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Basset Hound

basset-hound

A Happy-Go-Lucky Clown

Calm, dignified, easygoing

Basset Hounds are good-natured, mellow, and affectionate, medium-sized dogs. This short-legged canine gets along well with children and other pets. They do best living indoors but still need access to the outdoors. Bassets make great companions for singles, active individuals, families, and people living in the city. This slow-moving breed is content living a lazy life, but still really needs moderate daily exercise.

Understanding their unique needs will help keep them healthy and create a strong bond between the two of you. Explore this page to learn more about the breed’s history, health concerns, characteristics, and care needs.

Breed Details

Height:Preferably not over 14 in. Weight:40-60 lb Lifespan:8-12 years

Size
3

1=small 5=large

Grooming requirements
2

1 = little grooming - 5 = much grooming

Energy level
2

1 = low energy - 5 = high energy

Ease of training
2

1 = difficult - 5 = easy

Affection toward owners
4

1 = independent - 5 = very affectionate

Friendliness toward strangers
3

1 = shy - 5 = very friendly

Routine Care: Basset Hounds are a very smart dog with lots of energy and a tendency to run off after interesting smells, so leashes are highly recommended. Check eyes often as they can collect debris.

Grooming: Low grooming needs. Brush coat as needed, at least weekly.

Dental: Basset Hounds generally have good teeth, and you can keep them perfect by brushing them at least twice a week!

Ear Care: Clean ears weekly, even as a puppy. Make sure to keep their floppy ears dry. Don’t worry—your veterinarian can show you how!

Basset Hounds are a laid-back family companion with aspirations of being a lap dog.

Positive Traits:

  • Even-tempered, affectionate, and happy-go-lucky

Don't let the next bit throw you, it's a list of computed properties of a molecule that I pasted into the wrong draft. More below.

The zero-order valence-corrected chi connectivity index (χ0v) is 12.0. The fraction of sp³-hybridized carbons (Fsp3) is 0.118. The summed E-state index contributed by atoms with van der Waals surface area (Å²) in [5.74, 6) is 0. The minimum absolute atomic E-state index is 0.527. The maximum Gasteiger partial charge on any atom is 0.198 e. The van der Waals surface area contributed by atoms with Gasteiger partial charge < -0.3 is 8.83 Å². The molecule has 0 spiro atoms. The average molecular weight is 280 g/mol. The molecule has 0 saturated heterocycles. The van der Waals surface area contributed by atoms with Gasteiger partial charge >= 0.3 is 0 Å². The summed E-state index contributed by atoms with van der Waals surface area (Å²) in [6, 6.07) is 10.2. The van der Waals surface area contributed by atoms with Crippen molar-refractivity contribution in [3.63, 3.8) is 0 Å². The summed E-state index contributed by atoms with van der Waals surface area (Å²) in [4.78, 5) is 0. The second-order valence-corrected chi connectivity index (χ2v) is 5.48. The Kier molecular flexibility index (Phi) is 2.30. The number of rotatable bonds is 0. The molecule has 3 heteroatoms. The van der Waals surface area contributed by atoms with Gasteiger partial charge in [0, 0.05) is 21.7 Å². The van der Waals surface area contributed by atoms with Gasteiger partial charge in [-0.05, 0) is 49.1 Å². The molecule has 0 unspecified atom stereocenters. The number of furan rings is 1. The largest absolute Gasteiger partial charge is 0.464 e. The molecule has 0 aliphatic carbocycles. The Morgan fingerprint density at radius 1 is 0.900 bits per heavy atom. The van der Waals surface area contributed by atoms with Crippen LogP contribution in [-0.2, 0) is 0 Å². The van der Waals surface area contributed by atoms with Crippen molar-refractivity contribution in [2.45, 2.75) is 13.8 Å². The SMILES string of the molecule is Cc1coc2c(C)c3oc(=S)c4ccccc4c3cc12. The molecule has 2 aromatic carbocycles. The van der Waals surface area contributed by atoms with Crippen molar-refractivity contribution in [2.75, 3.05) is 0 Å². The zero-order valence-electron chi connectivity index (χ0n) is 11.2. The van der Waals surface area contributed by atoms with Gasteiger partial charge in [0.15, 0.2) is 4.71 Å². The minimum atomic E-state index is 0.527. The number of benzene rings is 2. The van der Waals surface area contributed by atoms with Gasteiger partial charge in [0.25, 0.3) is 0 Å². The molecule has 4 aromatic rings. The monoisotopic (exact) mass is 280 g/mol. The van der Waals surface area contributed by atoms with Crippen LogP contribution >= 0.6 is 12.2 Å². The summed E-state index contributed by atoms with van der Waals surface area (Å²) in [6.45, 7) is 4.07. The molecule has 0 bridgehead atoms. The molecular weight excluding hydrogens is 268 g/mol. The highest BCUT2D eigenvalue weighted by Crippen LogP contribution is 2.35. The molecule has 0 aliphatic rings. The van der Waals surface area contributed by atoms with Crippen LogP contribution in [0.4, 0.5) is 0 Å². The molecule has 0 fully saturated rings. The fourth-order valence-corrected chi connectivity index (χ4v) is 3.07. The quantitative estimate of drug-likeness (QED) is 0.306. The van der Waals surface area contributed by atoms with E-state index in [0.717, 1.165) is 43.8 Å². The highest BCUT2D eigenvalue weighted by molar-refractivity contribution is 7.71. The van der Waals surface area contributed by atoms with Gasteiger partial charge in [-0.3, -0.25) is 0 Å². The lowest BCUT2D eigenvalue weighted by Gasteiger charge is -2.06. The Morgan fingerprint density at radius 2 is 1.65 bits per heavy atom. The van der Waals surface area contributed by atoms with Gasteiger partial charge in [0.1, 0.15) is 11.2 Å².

• Sweet, gentle, and sensitive

  • Good with kids and other pets

  • An excellent family dog that loves human companionship

  • Has a short, easy-to-care-for coat

  • Excellent hunting dog

Negative Traits:

  • Needs regular exercise and diet regulation to avoid weight gain

  • Early obedience training and socialization is recommended

  • May have a tendency to bark excessively

  • Likes to dig

  • Passes a lot of gas, sheds, and drools

  • Can have an unstable temperament if not bred properly, including excessive barking, hyperactivity, or aggression



Whether you are considering adding a new Basset Hound to your family or you already have one as a companion, it is important for you to know about the genetically linked diseases known to occur more often in this breed. Of course not every Basset Hound will have these problems, but research shows your pal is more at risk than other breeds. 

By exploring the health concerns specific to the Basset Hound you will become a knowledgeable and confident pet parent. Be sure to speak with your veterinarian about breed risks every time you visit and educate yourself on the most important signs to watch for at home. They are counting on you to be their health expert.

Some health issues a Basset Hound could encounter:

  • Bloat

  • Eye Problems

  • Glaucoma

  • Cataracts

  • Cherry Eye

  • Back Problems

The Basset Hound is a scent hound that was bred to track rabbits. They originated in France during the 16th century and their name is derived from the French word bas, meaning low. They have short legs and a strong nose, and they will run after any scent they catch. The Basset is a generally healthy dog with an average lifespan of 12 years. They can suffer from some common conditions like allergies and bloat.

Consult with a veterinarian if your Basset Hound shows signs of the following:

  • Dry heaving or a large, tight, painful abdomen

  • Blinking, redness, pain or itchiness around the eyes

  • Squinting, watery eyes, bluing cornea, redness, enlarged eye

  • Cloudiness to eye lens

  • Red blob at the corner of the eye